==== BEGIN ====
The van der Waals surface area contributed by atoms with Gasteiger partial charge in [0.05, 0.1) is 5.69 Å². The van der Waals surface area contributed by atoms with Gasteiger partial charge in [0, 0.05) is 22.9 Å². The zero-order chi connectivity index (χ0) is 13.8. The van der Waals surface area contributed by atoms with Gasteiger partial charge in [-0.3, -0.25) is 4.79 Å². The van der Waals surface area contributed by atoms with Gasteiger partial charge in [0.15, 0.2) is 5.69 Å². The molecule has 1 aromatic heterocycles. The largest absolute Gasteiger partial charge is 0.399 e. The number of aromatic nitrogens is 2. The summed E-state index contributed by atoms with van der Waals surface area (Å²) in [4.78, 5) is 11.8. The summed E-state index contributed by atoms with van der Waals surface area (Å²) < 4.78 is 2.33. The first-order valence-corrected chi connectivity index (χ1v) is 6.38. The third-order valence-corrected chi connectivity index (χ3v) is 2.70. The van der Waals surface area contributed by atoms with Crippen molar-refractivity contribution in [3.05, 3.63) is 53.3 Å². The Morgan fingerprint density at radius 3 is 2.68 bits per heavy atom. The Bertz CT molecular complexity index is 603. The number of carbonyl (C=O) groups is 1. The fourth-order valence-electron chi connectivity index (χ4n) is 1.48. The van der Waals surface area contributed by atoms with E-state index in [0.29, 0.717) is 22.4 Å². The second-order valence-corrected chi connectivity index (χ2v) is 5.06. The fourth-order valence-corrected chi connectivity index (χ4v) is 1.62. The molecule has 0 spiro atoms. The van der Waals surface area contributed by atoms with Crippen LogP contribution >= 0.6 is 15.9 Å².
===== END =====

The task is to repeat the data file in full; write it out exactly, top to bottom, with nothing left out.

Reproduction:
The van der Waals surface area contributed by atoms with Gasteiger partial charge in [0.05, 0.1) is 5.69 Å². The van der Waals surface area contributed by atoms with Gasteiger partial charge in [0, 0.05) is 22.9 Å². The zero-order chi connectivity index (χ0) is 13.8. The van der Waals surface area contributed by atoms with Gasteiger partial charge in [-0.3, -0.25) is 4.79 Å². The van der Waals surface area contributed by atoms with Gasteiger partial charge in [0.15, 0.2) is 5.69 Å². The molecule has 1 aromatic heterocycles. The largest absolute Gasteiger partial charge is 0.399 e. The number of aromatic nitrogens is 2. The summed E-state index contributed by atoms with van der Waals surface area (Å²) in [4.78, 5) is 11.8. The summed E-state index contributed by atoms with van der Waals surface area (Å²) < 4.78 is 2.33. The first-order valence-corrected chi connectivity index (χ1v) is 6.38. The third-order valence-corrected chi connectivity index (χ3v) is 2.70. The van der Waals surface area contributed by atoms with Crippen molar-refractivity contribution in [3.05, 3.63) is 53.3 Å². The Morgan fingerprint density at radius 3 is 2.68 bits per heavy atom. The Bertz CT molecular complexity index is 603. The number of carbonyl (C=O) groups is 1. The fourth-order valence-electron chi connectivity index (χ4n) is 1.48. The van der Waals surface area contributed by atoms with E-state index in [0.29, 0.717) is 22.4 Å². The second-order valence-corrected chi connectivity index (χ2v) is 5.06. The fourth-order valence-corrected chi connectivity index (χ4v) is 1.62. The molecule has 0 spiro atoms. The van der Waals surface area contributed by atoms with Crippen LogP contribution >= 0.6 is 15.9 Å².